Under California law, employers must immediately pay discharged employees all the wages they have earned.
Employees who quit without providing prior notice must be paid all wages earned within 72 hours.
If at least 72 hours of notice is provided, an employee who quits is entitled to all wages earned at the time of quitting.
Those provisions address when wages must be paid.
Another provision discusses how much must be paid.
Wage Rule Is Separate
A separate state-law provision requires employers to pay the minimum wage.
It also authorizes the state’s Division of Labor Standards Enforcement (Division) to issue citations to employers who don’t.
This case is about the interplay between the provisions regulating timing and those setting legally required minimum pay rates.
A California state appeals court issued a ruling. It said the Division got it wrong when it issued minimum wage violation citations to employers who paid departed employees the required minimum wage but were late in doing so.
The employers were Jaime Zepeda Labor Contracting, Inc., a farm labor contractor that provides workers to assist grape growers; grape grower Anthony Vineyards, Inc., to whom Zepeda supplied workers; and Richard Bagdasarian, Inc., another grape grower to whom Zepeda supplied workers.
The work was seasonal. The employers paid the workers on the next payday after the end of a season.
The Division determined that the two grape growers did not timely pay certain workers who quit or were discharged.
It discovered that the growers did not always pay their workers consistent with the immediate payment/72 hour payment state-law rules.
The employers paid the workers at least the required minimum wage by their next scheduled payday.
Based on the lateness of the payments, the Division issued citations to the employers for violating the state-law minimum wage provisions.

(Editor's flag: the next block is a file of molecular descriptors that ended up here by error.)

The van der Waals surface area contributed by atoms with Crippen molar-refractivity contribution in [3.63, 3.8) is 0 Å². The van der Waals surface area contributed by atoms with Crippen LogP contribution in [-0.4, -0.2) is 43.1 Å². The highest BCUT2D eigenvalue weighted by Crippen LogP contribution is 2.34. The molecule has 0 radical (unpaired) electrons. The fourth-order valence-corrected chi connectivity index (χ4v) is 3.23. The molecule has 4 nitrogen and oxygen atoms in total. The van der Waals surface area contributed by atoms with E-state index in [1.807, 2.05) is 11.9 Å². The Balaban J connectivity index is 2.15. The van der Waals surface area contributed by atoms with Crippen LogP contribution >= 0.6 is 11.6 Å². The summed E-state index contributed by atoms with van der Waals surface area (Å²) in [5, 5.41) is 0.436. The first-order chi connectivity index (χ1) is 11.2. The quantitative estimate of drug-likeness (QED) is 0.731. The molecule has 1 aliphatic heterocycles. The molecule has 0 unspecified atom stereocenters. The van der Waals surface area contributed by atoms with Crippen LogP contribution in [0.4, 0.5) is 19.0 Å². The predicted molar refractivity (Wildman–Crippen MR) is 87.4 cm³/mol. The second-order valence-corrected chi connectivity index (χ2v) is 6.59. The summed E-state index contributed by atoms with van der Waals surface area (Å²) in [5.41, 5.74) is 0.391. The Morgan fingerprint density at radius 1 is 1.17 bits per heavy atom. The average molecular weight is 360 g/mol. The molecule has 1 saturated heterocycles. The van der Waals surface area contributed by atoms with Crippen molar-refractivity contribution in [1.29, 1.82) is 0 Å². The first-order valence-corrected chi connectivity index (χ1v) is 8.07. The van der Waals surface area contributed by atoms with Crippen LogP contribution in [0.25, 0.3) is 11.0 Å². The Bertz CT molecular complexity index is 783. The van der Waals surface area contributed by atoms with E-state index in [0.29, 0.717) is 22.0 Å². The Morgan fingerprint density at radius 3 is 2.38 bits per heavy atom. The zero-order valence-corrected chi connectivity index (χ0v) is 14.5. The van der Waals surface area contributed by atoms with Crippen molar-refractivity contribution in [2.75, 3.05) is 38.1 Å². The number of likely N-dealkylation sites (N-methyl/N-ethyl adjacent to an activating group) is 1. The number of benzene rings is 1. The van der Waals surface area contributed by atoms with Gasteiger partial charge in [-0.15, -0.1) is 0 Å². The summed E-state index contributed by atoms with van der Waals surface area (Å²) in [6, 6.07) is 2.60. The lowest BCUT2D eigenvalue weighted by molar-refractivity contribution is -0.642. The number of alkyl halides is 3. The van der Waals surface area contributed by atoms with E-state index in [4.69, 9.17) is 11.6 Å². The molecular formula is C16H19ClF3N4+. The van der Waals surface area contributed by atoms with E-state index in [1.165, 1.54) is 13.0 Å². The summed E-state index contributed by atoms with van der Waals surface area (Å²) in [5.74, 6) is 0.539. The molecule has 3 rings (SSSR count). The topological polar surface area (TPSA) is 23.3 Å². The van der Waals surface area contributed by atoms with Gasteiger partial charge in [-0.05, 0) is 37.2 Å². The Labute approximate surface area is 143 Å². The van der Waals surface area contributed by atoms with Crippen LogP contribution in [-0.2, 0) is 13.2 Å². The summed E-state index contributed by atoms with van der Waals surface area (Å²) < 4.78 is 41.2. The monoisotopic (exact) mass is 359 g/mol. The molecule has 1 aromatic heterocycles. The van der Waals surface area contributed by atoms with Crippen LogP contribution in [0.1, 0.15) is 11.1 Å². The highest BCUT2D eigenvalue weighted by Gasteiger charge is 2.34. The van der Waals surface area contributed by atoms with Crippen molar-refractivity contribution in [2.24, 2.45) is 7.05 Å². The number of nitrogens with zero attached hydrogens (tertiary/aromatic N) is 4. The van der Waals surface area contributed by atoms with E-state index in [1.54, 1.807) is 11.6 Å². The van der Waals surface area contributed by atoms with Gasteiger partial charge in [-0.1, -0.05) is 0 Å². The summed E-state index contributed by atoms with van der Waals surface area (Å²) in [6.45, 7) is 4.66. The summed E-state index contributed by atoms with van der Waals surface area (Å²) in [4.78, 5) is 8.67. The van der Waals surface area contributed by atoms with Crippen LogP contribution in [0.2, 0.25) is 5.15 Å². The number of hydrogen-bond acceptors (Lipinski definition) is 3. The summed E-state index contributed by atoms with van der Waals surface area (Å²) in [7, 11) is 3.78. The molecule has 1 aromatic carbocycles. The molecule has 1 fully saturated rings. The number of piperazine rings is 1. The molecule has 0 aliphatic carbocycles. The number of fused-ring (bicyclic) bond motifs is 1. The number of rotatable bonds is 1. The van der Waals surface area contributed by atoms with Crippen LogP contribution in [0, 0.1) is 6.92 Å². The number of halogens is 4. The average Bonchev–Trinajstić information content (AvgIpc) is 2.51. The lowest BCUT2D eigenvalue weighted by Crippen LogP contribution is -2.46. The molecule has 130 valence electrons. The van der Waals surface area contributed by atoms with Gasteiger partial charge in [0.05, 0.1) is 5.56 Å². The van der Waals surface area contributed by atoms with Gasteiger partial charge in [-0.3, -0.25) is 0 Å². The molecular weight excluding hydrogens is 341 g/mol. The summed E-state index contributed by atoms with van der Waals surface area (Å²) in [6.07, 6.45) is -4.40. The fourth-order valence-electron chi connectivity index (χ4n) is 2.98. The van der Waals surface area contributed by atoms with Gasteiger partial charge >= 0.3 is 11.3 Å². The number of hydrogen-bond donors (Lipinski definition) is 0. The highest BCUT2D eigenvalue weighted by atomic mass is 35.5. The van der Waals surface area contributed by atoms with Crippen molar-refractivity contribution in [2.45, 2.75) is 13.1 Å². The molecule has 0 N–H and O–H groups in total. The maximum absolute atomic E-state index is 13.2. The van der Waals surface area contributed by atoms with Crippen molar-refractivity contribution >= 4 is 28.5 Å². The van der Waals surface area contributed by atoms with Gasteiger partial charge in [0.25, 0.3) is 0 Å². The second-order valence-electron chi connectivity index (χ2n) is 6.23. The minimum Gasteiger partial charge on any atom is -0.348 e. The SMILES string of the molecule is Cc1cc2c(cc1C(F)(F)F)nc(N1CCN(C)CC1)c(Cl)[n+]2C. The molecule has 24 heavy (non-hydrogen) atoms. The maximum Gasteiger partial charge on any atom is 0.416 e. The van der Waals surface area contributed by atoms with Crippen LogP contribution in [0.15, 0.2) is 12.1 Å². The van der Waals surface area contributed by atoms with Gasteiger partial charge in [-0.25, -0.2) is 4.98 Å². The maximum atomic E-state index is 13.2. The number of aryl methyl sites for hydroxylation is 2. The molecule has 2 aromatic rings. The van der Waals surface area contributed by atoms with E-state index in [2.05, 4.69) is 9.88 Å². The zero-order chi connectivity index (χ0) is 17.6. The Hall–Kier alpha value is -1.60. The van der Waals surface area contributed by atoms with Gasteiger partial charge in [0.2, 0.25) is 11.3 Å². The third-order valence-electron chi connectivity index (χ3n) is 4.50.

In the Division’s view, the lateness of the payments to the workers created independent minimum wage violations.
Much at Stake
The assessed penalties were steep, totaling about $350,000.
The employers contested the citations in administrative proceedings. A hearing officer concluded that they had committed minimum wage violations.
The hearing officer reasoned that “each day wages were late meant employees were being paid nothing and therefore were not receiving minimum wage.”
Next up was further review by a state court. There, the employers argued that the Division overstepped its authority.
The trial court ordered the dismissal of all of the wage citations. It agreed with the employers’ position. The court rejected the Division’s argument that a failure to timely pay wages was also a failure to pay minimum wages.
It said the hearing officer improperly relied on a case decided under the Federal Fair Labor Standards Act in reaching a decision.
Under state law, it explained, there can be no violation of minimum wage requirements unless the minimum wage is not paid.
The trial court issued a judgment favoring the employers.
It ordered the Division to dismiss the citations and set aside the hearing officer’s decision.
The Division filed an appeal.
Appeals Court Affirms
A state intermediate appeals court affirmed.
State law generally requires the payment of wages “on the established payday for the period involved,” the appeals court explained.
There was nothing in the text of any state statute that made the failure to pay wages in a timely manner an independent failure to pay minimum wages, the appeals court said.
The fact that the failure to pay wages in accordance with statutory sections setting timeliness requirements triggered penalties did not mean the employer did not pay minimum wages, the court added.
The Division’s interpretation was inconsistent with the statutory scheme, the court said. There was no authority to support its “unique interpretation,” it ruled.
The court affirmed the judgment.
Jaime Zepeda Labor Contracting, Inc. v Dep’t of Industrial Relations, Division of Labor Standards Enforcement, No. D078062, 2021 WL 3560937 (Cal. Ct. App. 8/12/21).